The IGS playlist includes several practice exercises; the Latymer list final cuts only. You can view exercises on the Latymer channel.
|Partial screenshot of the 'group1' 2015 Latymer homepage. Its impressive work by any standard, not just from students|
In my previous post, looking at a UK Indie band's website, I started by listing the many advantages of working with a local, Indie act. The following examples of student coursework websites, all from students at Latymer School in London, eschewed major acts, and their websites have a real wow factor. You can find links for their blogs (with videos and digipaks too) here, though I've also copied these in below.
They all used Wix to create their websites, and I'll blog on this separately.
NB: my thanks to chief examiner Pete Fraser for suggesting these as good student examples - you can find Pete blogging on media matters here, and updating his Twitter account here!
What makes these student websites good examples? Well...
- Most important of all, its not immediately obvious that this is student work, and thats the level you should always aim for! If you have me as a teacher you'll find its a point I'll frequently raise!
- The website ties together the wider package, in a way that a video/digipak/ad campaign doesn't do quite so naturally.
Official and bonus video on the video page.
- The shot variety involved is also likely to be greater than through digipak/ad packages, and you can judge for yourself to what extent separate photography has been commissioned rather than simply rely upon (lowered resolution) screenshots from the cinematography.
Gallery: not reliant on screenshots; extra photography employed
- The imagery is carefully constructed with mode of address and audience in mind.
- Likewise the language used - albeit many Indie acts will use 'strong language' as part of their discourse which these students obviously don't.
From the Roza website's 'Roza' page [about me equivalent] takes a creative approach
- The use and intregration of social media is simply superb, making full use of the widgets and apps available to Wix website builders to provide hyperlinked icons, invites to join/follow, and live feeds.
Sunday, 30 August 2015
IN THIS POST: Analysis of an obscure UK Indie band's website (for comparison with the major acts The Doors and Lady Gaga already blogged on), discussion of how relevant or not band websites are given the role of social media today, and points on why you might want to go for a local/student band rather than international stars... I also reviewed their debut video, making this more of a look at an all-round promo package. The band have tweeted me since I did this post; you can check out Sly Antics' updated website here!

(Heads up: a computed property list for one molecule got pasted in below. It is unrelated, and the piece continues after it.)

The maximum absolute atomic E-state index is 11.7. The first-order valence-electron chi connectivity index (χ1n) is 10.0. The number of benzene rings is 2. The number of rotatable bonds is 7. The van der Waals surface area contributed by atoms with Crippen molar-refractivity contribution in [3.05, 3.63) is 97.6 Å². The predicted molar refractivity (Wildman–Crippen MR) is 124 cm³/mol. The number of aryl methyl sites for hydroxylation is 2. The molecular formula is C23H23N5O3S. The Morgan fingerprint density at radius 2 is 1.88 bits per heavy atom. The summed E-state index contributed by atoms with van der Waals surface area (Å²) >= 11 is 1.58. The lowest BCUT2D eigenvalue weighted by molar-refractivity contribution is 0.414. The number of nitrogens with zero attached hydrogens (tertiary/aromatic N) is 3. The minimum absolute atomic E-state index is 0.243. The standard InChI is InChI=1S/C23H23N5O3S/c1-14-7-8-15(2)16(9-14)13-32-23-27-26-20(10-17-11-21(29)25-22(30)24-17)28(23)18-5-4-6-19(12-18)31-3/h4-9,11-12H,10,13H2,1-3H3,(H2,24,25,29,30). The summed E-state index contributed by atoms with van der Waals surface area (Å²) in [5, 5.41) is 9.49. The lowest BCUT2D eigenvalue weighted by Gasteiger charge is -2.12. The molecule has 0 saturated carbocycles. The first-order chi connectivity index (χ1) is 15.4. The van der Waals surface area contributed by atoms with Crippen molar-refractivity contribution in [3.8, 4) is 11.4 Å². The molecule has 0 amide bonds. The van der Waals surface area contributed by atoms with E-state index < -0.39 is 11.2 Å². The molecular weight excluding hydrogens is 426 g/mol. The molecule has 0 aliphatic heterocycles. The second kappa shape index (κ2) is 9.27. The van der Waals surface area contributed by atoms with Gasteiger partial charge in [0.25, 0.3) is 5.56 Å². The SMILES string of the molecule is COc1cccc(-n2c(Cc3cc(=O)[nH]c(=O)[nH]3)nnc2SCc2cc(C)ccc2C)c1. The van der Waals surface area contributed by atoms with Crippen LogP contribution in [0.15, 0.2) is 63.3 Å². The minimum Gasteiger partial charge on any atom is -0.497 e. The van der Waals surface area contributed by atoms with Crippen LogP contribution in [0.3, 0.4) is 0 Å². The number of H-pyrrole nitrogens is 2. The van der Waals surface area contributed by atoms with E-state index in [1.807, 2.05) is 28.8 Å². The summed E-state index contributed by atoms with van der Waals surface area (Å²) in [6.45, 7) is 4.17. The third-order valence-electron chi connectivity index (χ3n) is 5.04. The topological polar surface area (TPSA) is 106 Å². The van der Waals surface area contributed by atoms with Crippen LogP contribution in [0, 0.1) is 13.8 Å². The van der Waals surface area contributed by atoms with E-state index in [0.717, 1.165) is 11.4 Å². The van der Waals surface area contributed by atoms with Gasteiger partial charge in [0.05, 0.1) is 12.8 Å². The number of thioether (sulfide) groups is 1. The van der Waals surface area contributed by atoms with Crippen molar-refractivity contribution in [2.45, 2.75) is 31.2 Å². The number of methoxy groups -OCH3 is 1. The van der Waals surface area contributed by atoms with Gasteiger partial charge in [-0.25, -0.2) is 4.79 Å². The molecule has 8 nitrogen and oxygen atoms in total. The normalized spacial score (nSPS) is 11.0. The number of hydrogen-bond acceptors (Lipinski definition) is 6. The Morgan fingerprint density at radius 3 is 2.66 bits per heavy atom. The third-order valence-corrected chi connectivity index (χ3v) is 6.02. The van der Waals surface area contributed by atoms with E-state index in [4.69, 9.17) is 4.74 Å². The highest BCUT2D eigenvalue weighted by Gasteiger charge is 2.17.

WHY PICK A SMALL-TIME LOCAL (or even student) ACT?
You might be tempted to produce a promo package for a (currently!) small-time, local act rather than for a major existing/heritage artist. The closest I've seen to this thus far has been a group who entered the recording studio with their own metalcore band, Sunburnt in December, to produce the broadcast-quality audio required. Two of the group were Media students. This meant they had their cast sorted and a keen, engaged cast at that! They had to be ... they set up for performance footage in a snow-covered Yorkshire moors setting in what remains one of my favourite students videos (even if there were opportunities to improve it...). This video also came to mind given the main website image Sly Antics use (they also use it for other social media logos)
The advantages of local or student bands are evident:
Saturday, 29 August 2015
|I may have blogged on Gaga once or twice already...|
IN THIS POST: Screenshots with links for both Lady Gaga's UK and USA official sites, plus LittleMonsters.com, plus a brief look at some of her social media. What emerges is a radically different approach to UK and US audiences, plus some evidence that the 'official website' is the least regarded strand of her multimedia branding, secondary to the social media output.
|From the US site; the lack of 'shares' compared to Twitter and Facebbok updates is stark, and may explain the lack of care taken with the official websites...|
Wednesday, 26 August 2015
IN THIS POST: Discussion of a heritage (60s/70s) band's use of merchandise and social media; analysis of their website including detailed denotation of the features, with screenshots, and a look at their social media integration and audience interaction (or lack of...).This isn't The Doors' main website (though that is linked, and everything here IS featured and sold through their website too), but an online retailer that sells their merchandise, and markets this (I came across this via a Facebook update of the official Doors page, screenshot below the line).